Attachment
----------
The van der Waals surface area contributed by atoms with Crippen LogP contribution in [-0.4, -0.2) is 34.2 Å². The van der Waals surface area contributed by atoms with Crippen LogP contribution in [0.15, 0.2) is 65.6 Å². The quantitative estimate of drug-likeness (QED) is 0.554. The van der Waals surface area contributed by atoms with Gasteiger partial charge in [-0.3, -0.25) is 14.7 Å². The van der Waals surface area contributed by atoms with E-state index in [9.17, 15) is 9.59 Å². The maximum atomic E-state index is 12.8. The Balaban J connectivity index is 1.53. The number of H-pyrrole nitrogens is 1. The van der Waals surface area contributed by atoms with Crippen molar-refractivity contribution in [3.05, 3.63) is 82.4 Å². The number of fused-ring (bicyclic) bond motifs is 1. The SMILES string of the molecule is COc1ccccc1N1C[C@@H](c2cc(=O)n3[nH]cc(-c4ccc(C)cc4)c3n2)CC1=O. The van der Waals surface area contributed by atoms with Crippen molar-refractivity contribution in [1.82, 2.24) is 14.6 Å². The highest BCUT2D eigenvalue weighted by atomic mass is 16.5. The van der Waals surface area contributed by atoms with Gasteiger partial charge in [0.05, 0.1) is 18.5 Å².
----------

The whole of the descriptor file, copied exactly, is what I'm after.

The van der Waals surface area contributed by atoms with Crippen LogP contribution in [-0.4, -0.2) is 34.2 Å². The van der Waals surface area contributed by atoms with Crippen LogP contribution in [0.15, 0.2) is 65.6 Å². The quantitative estimate of drug-likeness (QED) is 0.554. The van der Waals surface area contributed by atoms with Gasteiger partial charge in [-0.3, -0.25) is 14.7 Å². The van der Waals surface area contributed by atoms with E-state index in [9.17, 15) is 9.59 Å². The maximum atomic E-state index is 12.8. The Balaban J connectivity index is 1.53. The number of H-pyrrole nitrogens is 1. The van der Waals surface area contributed by atoms with Crippen molar-refractivity contribution in [3.05, 3.63) is 82.4 Å². The number of fused-ring (bicyclic) bond motifs is 1. The SMILES string of the molecule is COc1ccccc1N1C[C@@H](c2cc(=O)n3[nH]cc(-c4ccc(C)cc4)c3n2)CC1=O. The van der Waals surface area contributed by atoms with Crippen molar-refractivity contribution in [1.82, 2.24) is 14.6 Å². The highest BCUT2D eigenvalue weighted by atomic mass is 16.5. The van der Waals surface area contributed by atoms with Gasteiger partial charge in [0.05, 0.1) is 18.5 Å².